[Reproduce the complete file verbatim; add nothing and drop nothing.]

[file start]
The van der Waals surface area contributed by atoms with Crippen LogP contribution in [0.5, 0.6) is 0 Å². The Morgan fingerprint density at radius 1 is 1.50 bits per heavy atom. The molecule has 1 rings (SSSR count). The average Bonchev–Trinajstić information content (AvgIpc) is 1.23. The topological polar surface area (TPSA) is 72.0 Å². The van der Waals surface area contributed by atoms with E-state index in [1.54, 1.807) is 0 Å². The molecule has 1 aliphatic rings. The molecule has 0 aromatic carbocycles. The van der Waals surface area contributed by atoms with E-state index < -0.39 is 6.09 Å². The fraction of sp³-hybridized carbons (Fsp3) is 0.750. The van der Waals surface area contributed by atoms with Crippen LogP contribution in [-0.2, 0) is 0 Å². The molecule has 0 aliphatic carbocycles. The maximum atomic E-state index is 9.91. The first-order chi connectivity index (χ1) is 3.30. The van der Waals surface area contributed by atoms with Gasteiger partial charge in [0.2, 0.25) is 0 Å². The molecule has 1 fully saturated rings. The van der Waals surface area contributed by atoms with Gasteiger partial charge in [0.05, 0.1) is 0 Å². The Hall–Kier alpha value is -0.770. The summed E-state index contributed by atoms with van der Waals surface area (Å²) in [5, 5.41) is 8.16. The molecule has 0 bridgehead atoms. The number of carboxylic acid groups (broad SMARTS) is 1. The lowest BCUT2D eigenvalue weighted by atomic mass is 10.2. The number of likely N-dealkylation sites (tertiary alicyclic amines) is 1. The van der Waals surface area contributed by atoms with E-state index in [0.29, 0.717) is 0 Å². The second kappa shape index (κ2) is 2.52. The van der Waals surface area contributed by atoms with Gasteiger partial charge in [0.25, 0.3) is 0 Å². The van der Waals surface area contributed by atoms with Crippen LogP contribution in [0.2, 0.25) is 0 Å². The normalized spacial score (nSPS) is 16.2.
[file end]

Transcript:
The van der Waals surface area contributed by atoms with Crippen LogP contribution in [0.5, 0.6) is 0 Å². The Morgan fingerprint density at radius 1 is 1.50 bits per heavy atom. The molecule has 1 rings (SSSR count). The average Bonchev–Trinajstić information content (AvgIpc) is 1.23. The topological polar surface area (TPSA) is 72.0 Å². The van der Waals surface area contributed by atoms with E-state index in [1.54, 1.807) is 0 Å². The molecule has 1 aliphatic rings. The molecule has 0 aromatic carbocycles. The van der Waals surface area contributed by atoms with E-state index < -0.39 is 6.09 Å². The fraction of sp³-hybridized carbons (Fsp3) is 0.750. The van der Waals surface area contributed by atoms with Crippen LogP contribution in [-0.2, 0) is 0 Å². The molecule has 0 aliphatic carbocycles. The maximum atomic E-state index is 9.91. The first-order chi connectivity index (χ1) is 3.30. The van der Waals surface area contributed by atoms with Gasteiger partial charge in [0.2, 0.25) is 0 Å². The molecule has 1 fully saturated rings. The van der Waals surface area contributed by atoms with Gasteiger partial charge in [0.05, 0.1) is 0 Å². The Hall–Kier alpha value is -0.770. The summed E-state index contributed by atoms with van der Waals surface area (Å²) in [5, 5.41) is 8.16. The molecule has 0 bridgehead atoms. The number of carboxylic acid groups (broad SMARTS) is 1. The lowest BCUT2D eigenvalue weighted by atomic mass is 10.2. The number of likely N-dealkylation sites (tertiary alicyclic amines) is 1. The van der Waals surface area contributed by atoms with E-state index in [0.29, 0.717) is 0 Å². The second kappa shape index (κ2) is 2.52. The van der Waals surface area contributed by atoms with Gasteiger partial charge in [0.25, 0.3) is 0 Å². The van der Waals surface area contributed by atoms with Crippen LogP contribution in [0.2, 0.25) is 0 Å². The normalized spacial score (nSPS) is 16.2.